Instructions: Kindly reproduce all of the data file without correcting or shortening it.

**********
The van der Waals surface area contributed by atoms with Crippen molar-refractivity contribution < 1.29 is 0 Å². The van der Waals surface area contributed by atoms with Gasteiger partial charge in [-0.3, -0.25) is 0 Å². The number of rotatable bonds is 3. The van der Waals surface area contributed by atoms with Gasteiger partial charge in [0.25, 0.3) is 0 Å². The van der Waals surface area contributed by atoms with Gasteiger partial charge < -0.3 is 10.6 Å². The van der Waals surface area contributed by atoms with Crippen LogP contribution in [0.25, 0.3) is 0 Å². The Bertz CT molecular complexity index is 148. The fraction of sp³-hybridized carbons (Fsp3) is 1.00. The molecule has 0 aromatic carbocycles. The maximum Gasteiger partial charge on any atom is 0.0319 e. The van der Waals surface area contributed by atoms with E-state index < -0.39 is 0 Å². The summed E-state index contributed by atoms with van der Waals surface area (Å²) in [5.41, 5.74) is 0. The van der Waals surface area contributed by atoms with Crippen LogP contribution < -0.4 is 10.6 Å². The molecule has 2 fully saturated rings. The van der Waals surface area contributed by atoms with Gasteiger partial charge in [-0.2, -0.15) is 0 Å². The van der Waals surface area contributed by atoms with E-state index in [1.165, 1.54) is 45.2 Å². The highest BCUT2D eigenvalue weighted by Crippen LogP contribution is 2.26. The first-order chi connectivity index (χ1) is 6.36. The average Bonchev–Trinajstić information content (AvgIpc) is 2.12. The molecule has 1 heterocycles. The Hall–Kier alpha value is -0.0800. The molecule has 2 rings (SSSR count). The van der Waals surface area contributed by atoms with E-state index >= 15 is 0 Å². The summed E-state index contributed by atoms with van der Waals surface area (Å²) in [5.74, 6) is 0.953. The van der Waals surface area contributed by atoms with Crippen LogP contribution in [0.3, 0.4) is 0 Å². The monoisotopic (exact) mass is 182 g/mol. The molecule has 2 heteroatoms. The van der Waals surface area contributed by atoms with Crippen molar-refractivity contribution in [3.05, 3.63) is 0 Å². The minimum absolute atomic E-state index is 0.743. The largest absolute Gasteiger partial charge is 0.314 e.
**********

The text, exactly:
The van der Waals surface area contributed by atoms with Crippen molar-refractivity contribution < 1.29 is 0 Å². The van der Waals surface area contributed by atoms with Gasteiger partial charge in [-0.3, -0.25) is 0 Å². The number of rotatable bonds is 3. The van der Waals surface area contributed by atoms with Gasteiger partial charge in [0.25, 0.3) is 0 Å². The van der Waals surface area contributed by atoms with Gasteiger partial charge < -0.3 is 10.6 Å². The van der Waals surface area contributed by atoms with Crippen LogP contribution in [0.25, 0.3) is 0 Å². The Bertz CT molecular complexity index is 148. The fraction of sp³-hybridized carbons (Fsp3) is 1.00. The molecule has 0 aromatic carbocycles. The maximum Gasteiger partial charge on any atom is 0.0319 e. The van der Waals surface area contributed by atoms with E-state index < -0.39 is 0 Å². The summed E-state index contributed by atoms with van der Waals surface area (Å²) in [5.41, 5.74) is 0. The van der Waals surface area contributed by atoms with Crippen LogP contribution < -0.4 is 10.6 Å². The molecule has 2 fully saturated rings. The van der Waals surface area contributed by atoms with Gasteiger partial charge in [-0.2, -0.15) is 0 Å². The van der Waals surface area contributed by atoms with E-state index in [1.165, 1.54) is 45.2 Å². The highest BCUT2D eigenvalue weighted by Crippen LogP contribution is 2.26. The first-order chi connectivity index (χ1) is 6.36. The average Bonchev–Trinajstić information content (AvgIpc) is 2.12. The molecule has 1 heterocycles. The Hall–Kier alpha value is -0.0800. The molecule has 2 rings (SSSR count). The van der Waals surface area contributed by atoms with E-state index >= 15 is 0 Å². The summed E-state index contributed by atoms with van der Waals surface area (Å²) in [5.74, 6) is 0.953. The van der Waals surface area contributed by atoms with Crippen LogP contribution in [0.3, 0.4) is 0 Å². The monoisotopic (exact) mass is 182 g/mol. The molecule has 2 heteroatoms. The van der Waals surface area contributed by atoms with Crippen molar-refractivity contribution in [3.05, 3.63) is 0 Å². The minimum absolute atomic E-state index is 0.743. The largest absolute Gasteiger partial charge is 0.314 e.